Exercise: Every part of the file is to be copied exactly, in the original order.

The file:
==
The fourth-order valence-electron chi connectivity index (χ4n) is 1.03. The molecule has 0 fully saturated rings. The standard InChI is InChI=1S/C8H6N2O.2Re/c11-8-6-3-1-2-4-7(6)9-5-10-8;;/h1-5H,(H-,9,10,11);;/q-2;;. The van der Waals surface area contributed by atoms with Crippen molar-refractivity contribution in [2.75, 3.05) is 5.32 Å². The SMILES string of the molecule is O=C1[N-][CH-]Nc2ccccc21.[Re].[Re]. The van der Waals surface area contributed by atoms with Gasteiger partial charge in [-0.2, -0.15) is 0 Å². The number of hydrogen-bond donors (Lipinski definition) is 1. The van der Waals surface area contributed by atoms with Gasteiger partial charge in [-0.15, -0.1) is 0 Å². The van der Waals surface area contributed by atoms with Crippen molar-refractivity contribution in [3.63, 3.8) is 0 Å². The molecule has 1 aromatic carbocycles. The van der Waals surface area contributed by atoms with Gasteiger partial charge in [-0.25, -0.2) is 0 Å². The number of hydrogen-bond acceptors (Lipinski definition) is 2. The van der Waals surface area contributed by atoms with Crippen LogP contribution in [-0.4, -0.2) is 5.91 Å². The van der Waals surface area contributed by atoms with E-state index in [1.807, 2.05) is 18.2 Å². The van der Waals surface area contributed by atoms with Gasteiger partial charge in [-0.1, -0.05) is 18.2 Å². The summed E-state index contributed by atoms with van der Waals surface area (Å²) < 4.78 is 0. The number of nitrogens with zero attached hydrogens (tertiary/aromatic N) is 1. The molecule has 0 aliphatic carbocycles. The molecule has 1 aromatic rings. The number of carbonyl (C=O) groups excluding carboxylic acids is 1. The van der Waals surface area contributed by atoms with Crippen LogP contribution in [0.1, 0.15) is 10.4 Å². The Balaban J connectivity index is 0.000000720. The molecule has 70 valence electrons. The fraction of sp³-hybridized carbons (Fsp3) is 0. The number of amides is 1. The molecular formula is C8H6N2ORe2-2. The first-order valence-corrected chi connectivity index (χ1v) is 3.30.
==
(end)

The fourth-order valence-electron chi connectivity index (χ4n) is 1.03. The molecule has 0 fully saturated rings. The standard InChI is InChI=1S/C8H6N2O.2Re/c11-8-6-3-1-2-4-7(6)9-5-10-8;;/h1-5H,(H-,9,10,11);;/q-2;;. The van der Waals surface area contributed by atoms with Crippen molar-refractivity contribution in [2.75, 3.05) is 5.32 Å². The SMILES string of the molecule is O=C1[N-][CH-]Nc2ccccc21.[Re].[Re]. The van der Waals surface area contributed by atoms with Gasteiger partial charge in [-0.2, -0.15) is 0 Å². The number of hydrogen-bond donors (Lipinski definition) is 1. The van der Waals surface area contributed by atoms with Gasteiger partial charge in [-0.15, -0.1) is 0 Å². The van der Waals surface area contributed by atoms with Crippen molar-refractivity contribution in [3.63, 3.8) is 0 Å². The molecule has 1 aromatic carbocycles. The van der Waals surface area contributed by atoms with Gasteiger partial charge in [-0.25, -0.2) is 0 Å². The number of hydrogen-bond acceptors (Lipinski definition) is 2. The van der Waals surface area contributed by atoms with Crippen LogP contribution in [-0.4, -0.2) is 5.91 Å². The van der Waals surface area contributed by atoms with E-state index in [1.807, 2.05) is 18.2 Å². The van der Waals surface area contributed by atoms with Gasteiger partial charge in [-0.1, -0.05) is 18.2 Å². The summed E-state index contributed by atoms with van der Waals surface area (Å²) < 4.78 is 0. The number of nitrogens with zero attached hydrogens (tertiary/aromatic N) is 1. The molecule has 0 aliphatic carbocycles. The molecule has 1 aromatic rings. The number of carbonyl (C=O) groups excluding carboxylic acids is 1. The van der Waals surface area contributed by atoms with Crippen LogP contribution in [0.1, 0.15) is 10.4 Å². The Balaban J connectivity index is 0.000000720. The molecule has 70 valence electrons. The fraction of sp³-hybridized carbons (Fsp3) is 0. The number of amides is 1. The molecular formula is C8H6N2ORe2-2. The first-order valence-corrected chi connectivity index (χ1v) is 3.30.